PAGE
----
Several members, often those living on Coney Street, became highly influential both locally and nationally. Rabbi Yomtov of Joigny wrote an exquisite hymn or piyyut for the solemn festival of Yom Kippur, a hymn that is still used by Ashkenazi Jews today. Aaron of York, perhaps the most influential Jew in York’s history, served as the Chief Rabbi or Judaeorum Presbyter of England. Aaron was also one of the wealthiest Jews in the realm, as was his father-in-law, Leo Episcopus.

A 13th century deed with signatories, including Aaron of York and his father-in-law Leo episcopus, in Hebrew at the foot of the document.

Several Jewish women, notably Henna and Sara, were important local property owners in the city and tenaciously fought royal attempts at property appropriation throughout the mid-to-late 13th century. Sara was one of the last six Jewish property owners in the city upon expulsion in 1290. Some community leaders such as Josce of York and Benedict of York attended national coronations and inaugurations on behalf of the community, notably the coronation of Richard the Lionheart in 1189.

Accessing Coney Street’s Jewish heritage

The richness and vividness of Jewish life in the city is apparent from these details and historians have tentatively identified a number of places on Coney Street that were once owned by wealthy Jewsih people.

The 12th century house in Lincoln known as 'Jew's House' is perhaps similar to those that could be found on medieval Coney Street.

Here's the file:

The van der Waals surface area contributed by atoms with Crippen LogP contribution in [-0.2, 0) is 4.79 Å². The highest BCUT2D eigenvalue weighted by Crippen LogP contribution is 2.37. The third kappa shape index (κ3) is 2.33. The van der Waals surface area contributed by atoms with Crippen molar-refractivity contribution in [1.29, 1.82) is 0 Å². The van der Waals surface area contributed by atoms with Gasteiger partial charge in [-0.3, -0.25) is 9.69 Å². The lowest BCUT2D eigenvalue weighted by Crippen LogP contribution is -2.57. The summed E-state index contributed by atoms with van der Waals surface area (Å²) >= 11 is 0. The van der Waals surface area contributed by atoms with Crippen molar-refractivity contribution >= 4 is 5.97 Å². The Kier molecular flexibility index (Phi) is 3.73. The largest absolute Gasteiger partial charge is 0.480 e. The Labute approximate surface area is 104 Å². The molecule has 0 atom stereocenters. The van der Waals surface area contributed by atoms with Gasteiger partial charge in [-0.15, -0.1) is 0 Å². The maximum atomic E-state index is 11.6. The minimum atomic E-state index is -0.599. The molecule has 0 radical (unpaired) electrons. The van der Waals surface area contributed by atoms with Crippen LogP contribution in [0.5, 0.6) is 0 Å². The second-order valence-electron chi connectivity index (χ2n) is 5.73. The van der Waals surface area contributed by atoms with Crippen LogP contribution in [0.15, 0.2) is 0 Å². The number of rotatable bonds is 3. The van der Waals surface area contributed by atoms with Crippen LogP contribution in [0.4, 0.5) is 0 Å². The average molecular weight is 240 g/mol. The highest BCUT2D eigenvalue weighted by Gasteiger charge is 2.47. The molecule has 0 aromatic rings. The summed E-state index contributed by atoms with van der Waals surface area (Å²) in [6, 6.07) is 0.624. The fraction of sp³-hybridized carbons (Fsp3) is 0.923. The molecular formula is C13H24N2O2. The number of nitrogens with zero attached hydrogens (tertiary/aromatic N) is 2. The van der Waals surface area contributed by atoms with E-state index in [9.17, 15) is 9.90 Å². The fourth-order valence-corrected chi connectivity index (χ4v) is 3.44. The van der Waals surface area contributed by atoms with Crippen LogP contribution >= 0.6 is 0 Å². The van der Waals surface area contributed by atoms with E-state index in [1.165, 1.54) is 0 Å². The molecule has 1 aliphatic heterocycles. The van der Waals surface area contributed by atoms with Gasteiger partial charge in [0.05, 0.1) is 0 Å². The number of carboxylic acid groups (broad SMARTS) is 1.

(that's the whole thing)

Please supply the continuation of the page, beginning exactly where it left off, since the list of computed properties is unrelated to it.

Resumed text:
The community seems to have based itself between the churches of St Martin le Grand and St Michael Spurriergate. Aaron of York seems to have lived at 15 Coney Street (now Waterstones), next door to his nephew Josce the Younger at 17 (now Phonestore), and it is possible that both properties were once owned by Aaron’s father and Josce’s namesake and grandfather Josce of York. On Aaron of York’s death, his properties were given to his wife Henna and his son Elias.

19 Coney Street (Next and Monsoon today) was the site of the schola and several shops, and may have also been owned by Aaron. The houses of Leo Episcopus and Benedict of York are also thought to have been in this area, perhaps opposite Aaron and Josce the Younger, but they cannot be pinpointed exactly with current evidence.

In their heyday these buildings were probably made of stone and had multiple stories and storage areas. They would also have had large windows in the Norman or Gothic styles. It is quite likely that they looked very similar to Norman House on Stonegate, or to the remarkable stone houses of Lincoln, especially Jew’s House and Aaron of Lincoln’s House, both found in the Steep Hill area of the city. Whatever the details of these buildings, they acted as great symbols of status and prestige.